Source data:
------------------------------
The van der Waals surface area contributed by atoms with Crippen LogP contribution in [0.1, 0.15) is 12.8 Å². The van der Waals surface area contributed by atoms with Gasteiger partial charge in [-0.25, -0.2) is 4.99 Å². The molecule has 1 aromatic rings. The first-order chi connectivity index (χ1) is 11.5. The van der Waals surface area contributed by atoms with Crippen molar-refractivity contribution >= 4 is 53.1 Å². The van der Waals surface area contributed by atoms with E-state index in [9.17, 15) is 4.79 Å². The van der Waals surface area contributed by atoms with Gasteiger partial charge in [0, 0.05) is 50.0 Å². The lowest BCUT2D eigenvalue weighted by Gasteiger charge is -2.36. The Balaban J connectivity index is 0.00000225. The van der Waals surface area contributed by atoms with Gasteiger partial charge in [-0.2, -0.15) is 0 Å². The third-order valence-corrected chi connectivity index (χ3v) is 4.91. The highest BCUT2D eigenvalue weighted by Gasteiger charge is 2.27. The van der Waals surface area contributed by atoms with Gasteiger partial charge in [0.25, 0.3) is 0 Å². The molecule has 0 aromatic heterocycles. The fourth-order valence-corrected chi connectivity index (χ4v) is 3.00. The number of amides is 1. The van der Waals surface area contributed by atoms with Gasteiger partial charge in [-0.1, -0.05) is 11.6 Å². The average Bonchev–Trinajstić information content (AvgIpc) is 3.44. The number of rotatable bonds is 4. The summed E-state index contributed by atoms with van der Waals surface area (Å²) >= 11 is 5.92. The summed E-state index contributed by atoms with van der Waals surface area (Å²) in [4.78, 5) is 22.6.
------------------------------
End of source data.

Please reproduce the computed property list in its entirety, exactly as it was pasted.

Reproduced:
The van der Waals surface area contributed by atoms with Crippen LogP contribution in [0.1, 0.15) is 12.8 Å². The van der Waals surface area contributed by atoms with Gasteiger partial charge in [-0.25, -0.2) is 4.99 Å². The molecule has 1 aromatic rings. The first-order chi connectivity index (χ1) is 11.5. The van der Waals surface area contributed by atoms with Crippen molar-refractivity contribution >= 4 is 53.1 Å². The van der Waals surface area contributed by atoms with E-state index in [9.17, 15) is 4.79 Å². The van der Waals surface area contributed by atoms with Gasteiger partial charge in [0, 0.05) is 50.0 Å². The lowest BCUT2D eigenvalue weighted by Gasteiger charge is -2.36. The Balaban J connectivity index is 0.00000225. The van der Waals surface area contributed by atoms with Gasteiger partial charge in [-0.2, -0.15) is 0 Å². The third-order valence-corrected chi connectivity index (χ3v) is 4.91. The highest BCUT2D eigenvalue weighted by Gasteiger charge is 2.27. The van der Waals surface area contributed by atoms with Gasteiger partial charge in [0.25, 0.3) is 0 Å². The molecule has 0 aromatic heterocycles. The fourth-order valence-corrected chi connectivity index (χ4v) is 3.00. The number of amides is 1. The van der Waals surface area contributed by atoms with Gasteiger partial charge in [-0.1, -0.05) is 11.6 Å². The average Bonchev–Trinajstić information content (AvgIpc) is 3.44. The number of rotatable bonds is 4. The summed E-state index contributed by atoms with van der Waals surface area (Å²) >= 11 is 5.92. The summed E-state index contributed by atoms with van der Waals surface area (Å²) in [4.78, 5) is 22.6.